Suffice it to say that The Seventh Seal essentially attempts to find and/or define the meaning of life. Somewhat surprisingly, I didn't think the movie really seemed all that "deep." In the end, Bergman basically implies that "love is all you need" and that the simple unity of a man, a woman and a child offer the greatest hope and joy in life. Plus, Death's kind of a jerk.

Anyway, while The Seventh Seal certainly offers itself up for all the dissection you might like, it also functions quite well as a basic piece of entertainment. Oh, it's all very ponderous stuff - the plague, the Crusades, women being burned at the stake, people flogging themselves, vain actors eating chicken - but Bergman does an excellent job of keeping the movie from becoming too somber. At various times, comic relief is inserted into the story, but he does not do so in terribly obvious ways.

Somehow Bergman manages to have his cake and eat it too. The Seventh Seal moves seamlessly between light comedy - such as the Cyrano-esque battle of wits between a blacksmith and an actor - and dramatic scenes such as the aforementioned floggings, et al.

As in the case of something like Disney’s Hunchback of Notre Dame, I normally don't care for comic relief. Too few movies have the guts to go all out and totally submerge the audience in a dark world that I greatly enjoy it when it happens. I don't feel any need to have the tension lightened.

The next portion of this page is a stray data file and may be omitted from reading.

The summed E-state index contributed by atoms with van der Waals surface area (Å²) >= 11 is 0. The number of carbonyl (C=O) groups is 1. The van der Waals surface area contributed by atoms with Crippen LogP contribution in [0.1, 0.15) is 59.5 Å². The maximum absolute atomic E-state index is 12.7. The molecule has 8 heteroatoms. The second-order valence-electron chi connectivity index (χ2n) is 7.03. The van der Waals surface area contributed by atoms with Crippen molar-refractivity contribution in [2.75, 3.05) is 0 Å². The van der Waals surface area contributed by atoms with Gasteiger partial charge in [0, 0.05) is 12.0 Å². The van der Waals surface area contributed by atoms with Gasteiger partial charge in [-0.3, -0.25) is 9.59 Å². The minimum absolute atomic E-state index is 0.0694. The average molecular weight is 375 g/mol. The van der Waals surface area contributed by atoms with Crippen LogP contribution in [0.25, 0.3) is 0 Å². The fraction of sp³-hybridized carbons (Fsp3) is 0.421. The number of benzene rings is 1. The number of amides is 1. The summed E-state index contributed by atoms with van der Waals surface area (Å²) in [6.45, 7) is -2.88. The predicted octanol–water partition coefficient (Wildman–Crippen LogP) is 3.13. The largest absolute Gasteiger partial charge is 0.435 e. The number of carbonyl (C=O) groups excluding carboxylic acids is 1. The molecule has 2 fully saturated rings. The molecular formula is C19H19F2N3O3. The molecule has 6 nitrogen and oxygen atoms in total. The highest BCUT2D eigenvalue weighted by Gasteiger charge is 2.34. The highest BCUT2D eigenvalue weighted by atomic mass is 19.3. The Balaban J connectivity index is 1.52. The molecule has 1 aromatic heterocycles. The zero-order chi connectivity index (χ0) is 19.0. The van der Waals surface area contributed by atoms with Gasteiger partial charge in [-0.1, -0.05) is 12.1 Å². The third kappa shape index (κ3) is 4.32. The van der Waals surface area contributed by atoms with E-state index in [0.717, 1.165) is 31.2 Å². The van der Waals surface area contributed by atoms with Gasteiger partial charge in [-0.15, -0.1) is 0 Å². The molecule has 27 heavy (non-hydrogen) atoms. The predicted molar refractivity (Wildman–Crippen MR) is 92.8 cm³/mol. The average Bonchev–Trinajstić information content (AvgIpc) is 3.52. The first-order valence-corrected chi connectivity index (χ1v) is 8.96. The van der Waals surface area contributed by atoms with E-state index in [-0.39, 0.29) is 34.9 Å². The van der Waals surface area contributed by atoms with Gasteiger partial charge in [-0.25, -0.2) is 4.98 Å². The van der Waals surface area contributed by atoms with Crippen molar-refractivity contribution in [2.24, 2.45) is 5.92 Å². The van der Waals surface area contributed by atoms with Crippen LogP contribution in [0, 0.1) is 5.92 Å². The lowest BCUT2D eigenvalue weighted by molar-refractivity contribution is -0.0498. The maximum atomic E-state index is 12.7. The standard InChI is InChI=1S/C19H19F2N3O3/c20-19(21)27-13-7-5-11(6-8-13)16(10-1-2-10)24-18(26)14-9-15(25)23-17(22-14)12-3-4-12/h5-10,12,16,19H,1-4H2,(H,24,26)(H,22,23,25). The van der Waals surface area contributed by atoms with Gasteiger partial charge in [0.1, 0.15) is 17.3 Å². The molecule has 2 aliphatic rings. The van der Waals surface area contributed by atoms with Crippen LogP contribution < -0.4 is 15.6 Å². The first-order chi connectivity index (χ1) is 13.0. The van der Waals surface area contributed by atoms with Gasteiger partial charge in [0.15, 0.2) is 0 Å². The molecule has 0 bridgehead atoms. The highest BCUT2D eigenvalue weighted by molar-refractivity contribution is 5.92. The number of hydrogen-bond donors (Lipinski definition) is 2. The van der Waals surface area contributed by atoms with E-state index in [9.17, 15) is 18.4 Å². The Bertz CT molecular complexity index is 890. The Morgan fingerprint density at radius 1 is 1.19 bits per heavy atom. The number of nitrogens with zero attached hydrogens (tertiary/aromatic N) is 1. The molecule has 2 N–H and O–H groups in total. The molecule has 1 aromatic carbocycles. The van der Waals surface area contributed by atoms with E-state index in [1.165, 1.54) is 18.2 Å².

I enjoyed the lighter moments of The Seventh Seal not because I felt any need to "take a breather" but instead because they simply made the movie more interesting. While its heavy on issues, The Seventh Seal is light on plot; the only real story involves the knight's search for the meaning of life. I guess that's enough, but the tale unfolds largely as a series of random encounters. The humorous moments make the journey more interesting and they add zest to the characters so that the whole bunch doesn't seem just like a morose bunch of sots.

Lesson learned: Bergman movies can be introspective and entertaining all at the same time. Second surprising lesson learned: if The Seventh Seal can be taken as historically accurate, I kind of wish I'd been alive and in Sweden during the Middle Ages. Yeah, I would have had to contend with the plague and the Crusades and all sorts of various persecution and problems, but the women were babes! Virtually every woman in The Seventh Seal who's under the age of 50 is quite the looker.

And I'll bet even the older ones were hot in their time! Geez, hanging out in those medieval Swedish villages must have been just like lounging at the Playboy mansion. Anyway, while I can't say that The Seventh Seal will ever be at the top of my "favorite movies" list, I nonetheless found it to be compelling and interesting. It’s definitely more accessible than its reputation might lead you to believe.